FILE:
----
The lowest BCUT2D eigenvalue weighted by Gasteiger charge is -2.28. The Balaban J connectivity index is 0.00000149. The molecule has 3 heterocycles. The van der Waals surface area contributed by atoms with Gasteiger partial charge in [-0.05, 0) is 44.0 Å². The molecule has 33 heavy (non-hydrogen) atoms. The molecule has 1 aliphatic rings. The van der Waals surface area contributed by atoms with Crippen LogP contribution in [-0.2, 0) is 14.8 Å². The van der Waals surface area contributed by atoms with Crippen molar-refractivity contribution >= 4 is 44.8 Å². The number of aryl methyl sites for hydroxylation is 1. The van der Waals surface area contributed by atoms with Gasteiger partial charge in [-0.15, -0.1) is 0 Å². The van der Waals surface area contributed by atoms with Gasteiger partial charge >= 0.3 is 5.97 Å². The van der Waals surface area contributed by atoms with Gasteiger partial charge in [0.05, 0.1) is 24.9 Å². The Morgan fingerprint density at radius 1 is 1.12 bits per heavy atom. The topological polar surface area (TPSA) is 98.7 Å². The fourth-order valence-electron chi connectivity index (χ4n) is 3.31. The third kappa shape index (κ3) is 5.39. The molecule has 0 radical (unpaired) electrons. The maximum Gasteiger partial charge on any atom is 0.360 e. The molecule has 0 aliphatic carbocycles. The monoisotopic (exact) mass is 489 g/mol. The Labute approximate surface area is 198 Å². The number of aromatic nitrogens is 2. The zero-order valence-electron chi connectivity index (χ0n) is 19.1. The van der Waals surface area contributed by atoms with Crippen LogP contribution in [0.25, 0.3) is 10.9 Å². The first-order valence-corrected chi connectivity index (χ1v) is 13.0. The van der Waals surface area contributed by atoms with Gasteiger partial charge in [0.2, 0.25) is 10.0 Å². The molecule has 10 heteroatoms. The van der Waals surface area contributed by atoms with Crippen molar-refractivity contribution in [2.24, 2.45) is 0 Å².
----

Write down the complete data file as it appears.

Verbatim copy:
The lowest BCUT2D eigenvalue weighted by Gasteiger charge is -2.28. The Balaban J connectivity index is 0.00000149. The molecule has 3 heterocycles. The van der Waals surface area contributed by atoms with Gasteiger partial charge in [-0.05, 0) is 44.0 Å². The molecule has 33 heavy (non-hydrogen) atoms. The molecule has 1 aliphatic rings. The van der Waals surface area contributed by atoms with Crippen LogP contribution in [-0.2, 0) is 14.8 Å². The van der Waals surface area contributed by atoms with Crippen molar-refractivity contribution >= 4 is 44.8 Å². The number of aryl methyl sites for hydroxylation is 1. The van der Waals surface area contributed by atoms with Gasteiger partial charge in [-0.15, -0.1) is 0 Å². The van der Waals surface area contributed by atoms with Gasteiger partial charge >= 0.3 is 5.97 Å². The van der Waals surface area contributed by atoms with Gasteiger partial charge in [0.05, 0.1) is 24.9 Å². The Morgan fingerprint density at radius 1 is 1.12 bits per heavy atom. The topological polar surface area (TPSA) is 98.7 Å². The fourth-order valence-electron chi connectivity index (χ4n) is 3.31. The third kappa shape index (κ3) is 5.39. The molecule has 0 radical (unpaired) electrons. The maximum Gasteiger partial charge on any atom is 0.360 e. The molecule has 0 aliphatic carbocycles. The monoisotopic (exact) mass is 489 g/mol. The Labute approximate surface area is 198 Å². The number of aromatic nitrogens is 2. The zero-order valence-electron chi connectivity index (χ0n) is 19.1. The van der Waals surface area contributed by atoms with Crippen LogP contribution in [0.25, 0.3) is 10.9 Å². The first-order valence-corrected chi connectivity index (χ1v) is 13.0. The van der Waals surface area contributed by atoms with Gasteiger partial charge in [0.2, 0.25) is 10.0 Å². The molecule has 10 heteroatoms. The van der Waals surface area contributed by atoms with Crippen molar-refractivity contribution in [2.24, 2.45) is 0 Å².